Last Half of Darkness: Beyond the Spirit's Eye
Let me say right up front, this is a great little game.
Not so much a sequel to Shadow of the Servants, but rather, as the website says, a new story born from the shadow of darkness, Last Half of Darkness: Beyond the Sprit's Eye offers puzzles and atmosphere and a scary moment or three, and does it with considerable panache.
Shadowcrest is home to Captain Marcos, a worldly explorer who returned home with the Eye of Arcareous. The Eye was created to guard a treasure, and its removal has brought the bloodfeeders and other ghouls it controls with it, and they now infect the town. A cry for help and a piece of treasure arrive by way of letter addressed to you, the Stranger, who had such success in New Orleans with the shadows first time around. Tantalised by the treasure, or perhaps just your thirst for adventure, you make your way to a crypt outside of town and your adventure begins.
Almost immediately, the openness of the game is apparent. There are many places to go in Last Half of Darkness: Beyond the Spirits Eye, and all manner of houses, warehouses, crypts and graveyards to explore. Items you find will not be immediately utilised, notes and records you read will only make sense later, and puzzles will be encountered but will have to be returned to when more is known. Pay attention, not because the game is especially difficult, but because you are going to want to remember where you found things that need your further attention.
Explore carefully as well. Take note of where you can go. Record the locked gates that need to be opened in some way. Mark where those incomplete puzzles exist. Once or twice I was stymied because I completely forgot to come back and explore a particular route, or couldn't remember which door still needed to be prised open.
Nonetheless, I moved forward at a good pace. There was always plenty to do, and as I said it isn't hard, although that is partly due to the care which has been taken to litter the game with clues. If you find them, and understand them, the key to solve most of the puzzles will be available.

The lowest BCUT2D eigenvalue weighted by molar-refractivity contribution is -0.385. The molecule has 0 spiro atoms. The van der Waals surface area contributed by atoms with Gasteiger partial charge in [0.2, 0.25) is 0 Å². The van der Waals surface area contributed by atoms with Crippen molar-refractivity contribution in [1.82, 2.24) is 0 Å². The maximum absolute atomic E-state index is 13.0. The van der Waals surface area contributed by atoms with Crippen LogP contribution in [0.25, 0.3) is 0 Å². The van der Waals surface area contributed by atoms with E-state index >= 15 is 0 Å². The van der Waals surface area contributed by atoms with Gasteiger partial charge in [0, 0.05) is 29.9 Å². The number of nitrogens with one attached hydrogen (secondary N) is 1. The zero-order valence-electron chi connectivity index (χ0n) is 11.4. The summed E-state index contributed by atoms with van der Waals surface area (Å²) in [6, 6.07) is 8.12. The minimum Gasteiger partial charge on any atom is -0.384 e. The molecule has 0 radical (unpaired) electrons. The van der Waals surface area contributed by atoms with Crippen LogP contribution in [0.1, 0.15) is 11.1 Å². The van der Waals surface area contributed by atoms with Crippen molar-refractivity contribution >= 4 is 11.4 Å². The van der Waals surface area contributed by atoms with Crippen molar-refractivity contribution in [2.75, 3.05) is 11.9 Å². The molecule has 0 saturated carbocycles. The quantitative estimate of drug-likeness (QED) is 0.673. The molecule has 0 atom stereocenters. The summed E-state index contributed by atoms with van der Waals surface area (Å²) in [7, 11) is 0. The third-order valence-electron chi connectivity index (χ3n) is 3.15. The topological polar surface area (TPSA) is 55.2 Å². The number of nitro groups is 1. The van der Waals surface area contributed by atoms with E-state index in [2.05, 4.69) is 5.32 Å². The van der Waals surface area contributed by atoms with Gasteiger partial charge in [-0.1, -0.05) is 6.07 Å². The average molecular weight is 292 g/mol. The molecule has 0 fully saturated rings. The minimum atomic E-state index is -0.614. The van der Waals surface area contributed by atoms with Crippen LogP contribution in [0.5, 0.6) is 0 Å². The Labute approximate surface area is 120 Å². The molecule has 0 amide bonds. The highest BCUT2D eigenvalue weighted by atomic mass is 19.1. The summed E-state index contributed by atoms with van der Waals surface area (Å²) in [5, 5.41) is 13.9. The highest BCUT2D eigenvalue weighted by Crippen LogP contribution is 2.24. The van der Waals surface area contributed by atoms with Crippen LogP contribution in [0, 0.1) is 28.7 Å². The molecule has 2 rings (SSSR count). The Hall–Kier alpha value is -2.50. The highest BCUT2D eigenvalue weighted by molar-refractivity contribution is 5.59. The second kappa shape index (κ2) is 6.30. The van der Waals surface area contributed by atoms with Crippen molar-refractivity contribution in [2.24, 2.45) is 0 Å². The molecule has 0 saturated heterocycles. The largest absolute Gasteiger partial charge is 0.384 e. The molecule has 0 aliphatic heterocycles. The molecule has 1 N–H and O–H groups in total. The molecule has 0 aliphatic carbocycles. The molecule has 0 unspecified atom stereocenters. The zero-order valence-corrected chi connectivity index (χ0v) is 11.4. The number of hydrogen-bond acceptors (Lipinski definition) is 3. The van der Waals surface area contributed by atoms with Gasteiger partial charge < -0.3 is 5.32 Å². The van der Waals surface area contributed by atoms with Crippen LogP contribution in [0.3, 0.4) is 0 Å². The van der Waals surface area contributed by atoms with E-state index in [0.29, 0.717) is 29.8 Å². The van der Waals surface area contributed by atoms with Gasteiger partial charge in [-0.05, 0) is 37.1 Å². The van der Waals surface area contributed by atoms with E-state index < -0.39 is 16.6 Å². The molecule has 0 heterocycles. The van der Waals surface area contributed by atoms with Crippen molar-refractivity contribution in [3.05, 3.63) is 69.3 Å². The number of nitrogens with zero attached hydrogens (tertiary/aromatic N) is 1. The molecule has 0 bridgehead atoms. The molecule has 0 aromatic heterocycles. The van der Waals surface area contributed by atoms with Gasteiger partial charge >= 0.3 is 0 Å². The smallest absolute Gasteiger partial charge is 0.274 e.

Be prepared for a fright or three. Things go bump in Beyond the Sprit's Eye, and the dark graphics and soundtrack work well to create a suitably unnerving atmosphere. Most of the frights as far as I can recall are delivered through short animations. Cunningly, they don't start the exact moment you reach the relevant screen, but commence a short time later, just as you have started to calmly explore the new scene in front of you. I jumped more than once and it's well done.
Repeat visits (and there will be quite a few of these) to a screen will usually trigger the same animation, and certain characters and dialogue will also be repeated at certain places. A function I like is the fact that you can skip anything you don't want to hear or see again by pressing the assigned key, but review what was said or seen if you think it might help. I admit to a little frustration with games that don't allow you to skip repeats, so for me it was a positive characteristic.
Inventory items are displayed in a band along the bottom of the screen that appears when you move your mouse to that area. Left click to use, right to examine, and don't neglect the latter. Some can be combined, which will usually result in a little animation. Almost all items are used intuitively, one or too a little more creatively.
There are quite a few puzzles and conundrums, and whilst the mechanics of most are apparent on their face, some will require a little fiddling to work out the objective. It's a good mix, and only once did I think "well that didn't make sense". Given the large number, that's a pretty good ratio.
You can tweak a few settings and choose to play with screen transitions on or off. If you turn them on, you will get at times a fluid progression from where you are to where you want to go. The game is predominantly point and click from point to point, but the transition means you "move" from one point to the next. I remember this quite fondly with older games, back before 360 degree panning was commonplace. At some point in the game you will find a map which allows you to jump straight to certain locations.
You get some goodies with the game, including the aforementioned letter which includes a piece of the treasure. Don't for a moment think that the goodies are simply package filler. There is important stuff in there.
There are 10 save game slots which is way more than you need. There is also more to the story than I have let on, but you can uncover that for yourself.
Despite the name, this isn't a big studio production. WRF is William R Fisher, who, according to the credits, is responsible for everything apart from the music and additional voices. So Last Half of Darkness: Beyond the Spirit's Eye, is pretty much a one person show. And as I said at the beginning, it's a pretty good show at that.
You can purchase this game directly from the Last Half of Darkness website.
Copyright © Steve Ramsey 2007.
All rights reserved.
Win 95/98Me/2000/XP, Pentium III 800 MHz or faster, 128 MB RAM (256 MB recommended), 3D video card. CD ROM drive.